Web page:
In this report, a large-area laser beam induced current microscope that has been adapted to perform intensity modulated photocurrent spectroscopy (IMPS) in an imaging mode is described. Microscopy-based IMPS method provides a spatial resolution of the frequency domain response of the solar cell, allowing correlation of the optoelectronic response with a particular interface, bulk material, specific transport layer, or transport parameter. The system is applied to study degradation effects in back-contact perovskite cells where it is found to readily differentiate areas based on their markedly different frequency response. Using the diffusion-recombination model, the IMPS response is modeled for a sandwich structure and extended for the special case of lateral diffusion in a back-contact cell. In the low-frequency limit, the model is used to calculate spatial maps of the carrier ambipolar diffusion length. The observed frequency response of IMPS images is then discussed.
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    Pretty Cool Beetles: Can Manipulation of Visible and Near-Infrared Sunlight Prevent Overheating?
    Ospina-Rozo, L ; Subbiah, J ; Seago, A ; Stuart-Fox, D (OXFORD UNIV PRESS, 2022-09-13)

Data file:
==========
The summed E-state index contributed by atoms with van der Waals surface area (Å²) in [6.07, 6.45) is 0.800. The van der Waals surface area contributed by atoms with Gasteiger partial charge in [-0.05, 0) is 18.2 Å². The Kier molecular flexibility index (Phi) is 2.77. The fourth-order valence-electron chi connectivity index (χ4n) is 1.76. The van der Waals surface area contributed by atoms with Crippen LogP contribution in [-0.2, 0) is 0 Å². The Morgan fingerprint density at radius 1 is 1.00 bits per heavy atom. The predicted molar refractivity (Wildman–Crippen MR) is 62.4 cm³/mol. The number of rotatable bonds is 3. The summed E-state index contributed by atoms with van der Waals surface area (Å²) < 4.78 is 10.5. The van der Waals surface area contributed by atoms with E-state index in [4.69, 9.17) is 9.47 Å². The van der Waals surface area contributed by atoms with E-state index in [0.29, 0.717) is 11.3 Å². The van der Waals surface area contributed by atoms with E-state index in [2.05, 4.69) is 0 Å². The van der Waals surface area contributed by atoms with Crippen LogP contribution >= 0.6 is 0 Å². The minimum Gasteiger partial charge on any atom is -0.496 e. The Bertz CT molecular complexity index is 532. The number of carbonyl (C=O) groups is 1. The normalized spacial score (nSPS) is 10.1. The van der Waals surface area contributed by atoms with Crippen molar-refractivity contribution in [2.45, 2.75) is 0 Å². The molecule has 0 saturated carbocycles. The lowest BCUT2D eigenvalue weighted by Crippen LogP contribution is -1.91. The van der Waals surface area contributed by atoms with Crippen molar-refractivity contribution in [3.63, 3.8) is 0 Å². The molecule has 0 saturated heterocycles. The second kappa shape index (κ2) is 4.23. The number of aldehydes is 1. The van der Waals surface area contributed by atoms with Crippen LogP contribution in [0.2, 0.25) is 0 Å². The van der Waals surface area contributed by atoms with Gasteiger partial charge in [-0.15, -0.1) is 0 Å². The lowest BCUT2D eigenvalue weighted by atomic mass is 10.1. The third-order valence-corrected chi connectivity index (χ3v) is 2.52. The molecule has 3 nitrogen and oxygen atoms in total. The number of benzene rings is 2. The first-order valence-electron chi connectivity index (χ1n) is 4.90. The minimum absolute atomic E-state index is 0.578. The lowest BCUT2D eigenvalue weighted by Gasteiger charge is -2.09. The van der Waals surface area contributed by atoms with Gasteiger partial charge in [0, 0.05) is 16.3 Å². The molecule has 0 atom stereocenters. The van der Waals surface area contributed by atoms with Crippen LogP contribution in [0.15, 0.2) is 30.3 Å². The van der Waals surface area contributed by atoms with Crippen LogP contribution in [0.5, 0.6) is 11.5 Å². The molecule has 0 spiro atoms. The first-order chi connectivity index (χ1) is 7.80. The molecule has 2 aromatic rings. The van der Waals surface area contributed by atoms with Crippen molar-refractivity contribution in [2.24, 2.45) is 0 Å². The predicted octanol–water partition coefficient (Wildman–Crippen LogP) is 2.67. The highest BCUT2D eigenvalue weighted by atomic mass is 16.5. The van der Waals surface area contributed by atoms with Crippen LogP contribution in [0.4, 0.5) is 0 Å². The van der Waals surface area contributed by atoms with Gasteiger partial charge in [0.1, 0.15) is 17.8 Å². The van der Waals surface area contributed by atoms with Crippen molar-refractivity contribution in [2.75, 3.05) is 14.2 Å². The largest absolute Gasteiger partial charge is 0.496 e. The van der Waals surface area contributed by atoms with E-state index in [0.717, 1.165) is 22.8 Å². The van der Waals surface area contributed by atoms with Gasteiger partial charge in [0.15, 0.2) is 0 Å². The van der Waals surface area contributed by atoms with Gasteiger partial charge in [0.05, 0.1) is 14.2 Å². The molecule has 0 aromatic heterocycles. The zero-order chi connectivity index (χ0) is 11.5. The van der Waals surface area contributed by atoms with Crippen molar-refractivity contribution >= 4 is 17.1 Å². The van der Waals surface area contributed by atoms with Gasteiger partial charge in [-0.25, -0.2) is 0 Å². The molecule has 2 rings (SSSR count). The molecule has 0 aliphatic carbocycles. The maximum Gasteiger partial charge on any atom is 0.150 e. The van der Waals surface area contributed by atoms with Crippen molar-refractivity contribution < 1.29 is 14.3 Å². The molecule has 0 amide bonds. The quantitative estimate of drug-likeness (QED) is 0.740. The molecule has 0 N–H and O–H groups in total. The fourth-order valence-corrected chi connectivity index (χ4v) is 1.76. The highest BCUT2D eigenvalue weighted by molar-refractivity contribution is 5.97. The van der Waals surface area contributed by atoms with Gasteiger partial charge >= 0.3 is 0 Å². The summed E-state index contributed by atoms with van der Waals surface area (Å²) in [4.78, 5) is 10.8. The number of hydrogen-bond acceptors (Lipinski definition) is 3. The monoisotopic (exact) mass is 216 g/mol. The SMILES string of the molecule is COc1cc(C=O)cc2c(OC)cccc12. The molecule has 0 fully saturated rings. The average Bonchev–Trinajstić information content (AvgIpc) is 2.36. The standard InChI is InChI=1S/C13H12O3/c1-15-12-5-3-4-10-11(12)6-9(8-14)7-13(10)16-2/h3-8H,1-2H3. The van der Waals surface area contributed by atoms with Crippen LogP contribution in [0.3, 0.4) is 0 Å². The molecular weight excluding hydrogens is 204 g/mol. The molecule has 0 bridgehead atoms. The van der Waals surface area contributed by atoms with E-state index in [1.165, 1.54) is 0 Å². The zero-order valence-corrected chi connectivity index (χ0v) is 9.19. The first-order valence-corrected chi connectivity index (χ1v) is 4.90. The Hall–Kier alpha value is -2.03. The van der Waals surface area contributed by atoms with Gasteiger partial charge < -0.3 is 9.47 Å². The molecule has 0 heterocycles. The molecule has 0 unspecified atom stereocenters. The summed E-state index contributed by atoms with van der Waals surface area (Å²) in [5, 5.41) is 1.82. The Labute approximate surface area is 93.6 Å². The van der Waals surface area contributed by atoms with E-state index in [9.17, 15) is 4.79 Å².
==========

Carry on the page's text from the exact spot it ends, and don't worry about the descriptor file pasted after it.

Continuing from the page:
Passive thermoregulation is an important strategy to prevent overheating in thermally challenging environments. Can the diversity of optical properties found in Christmas beetles (Rutelinae) be an advantage to keep cool? We measured changes in temperature of the elytra of 26 species of Christmas beetles, exclusively due to direct radiation from a solar simulator in visible (VIS: 400-700 nm) and near infrared (NIR: 700-1700 nm) wavebands. Then, we evaluated if the optical properties of elytra could predict their steady state temperature and heating rates, while controlling for size. We found that higher absorptivity increases the heating rate and final steady state of the beetle elytra in a biologically significant range (3 to 5°C). There was substantial variation in the absorptivity of Christmas beetle elytra; and this variation was achieved by different combinations of reflectivity and transmissivity in both VIS and NIR. Size was an important factor predicting the change in temperature of the elytra after 5 min (steady state) but not maximum heating rate. Lastly, we show that the presence of the elytra covering the body of the beetle can reduce heating of the body itself. We propose that beetle elytra can act as a semi-insulating layer to enable passive thermoregulation through high reflectivity of elytra, resulting in low absorptivity of solar radiation. Alternatively, if beetle elytra absorb a high proportion of solar radiation, they may reduce heat transfer from the elytra to the body through behavioral or physiological mechanisms.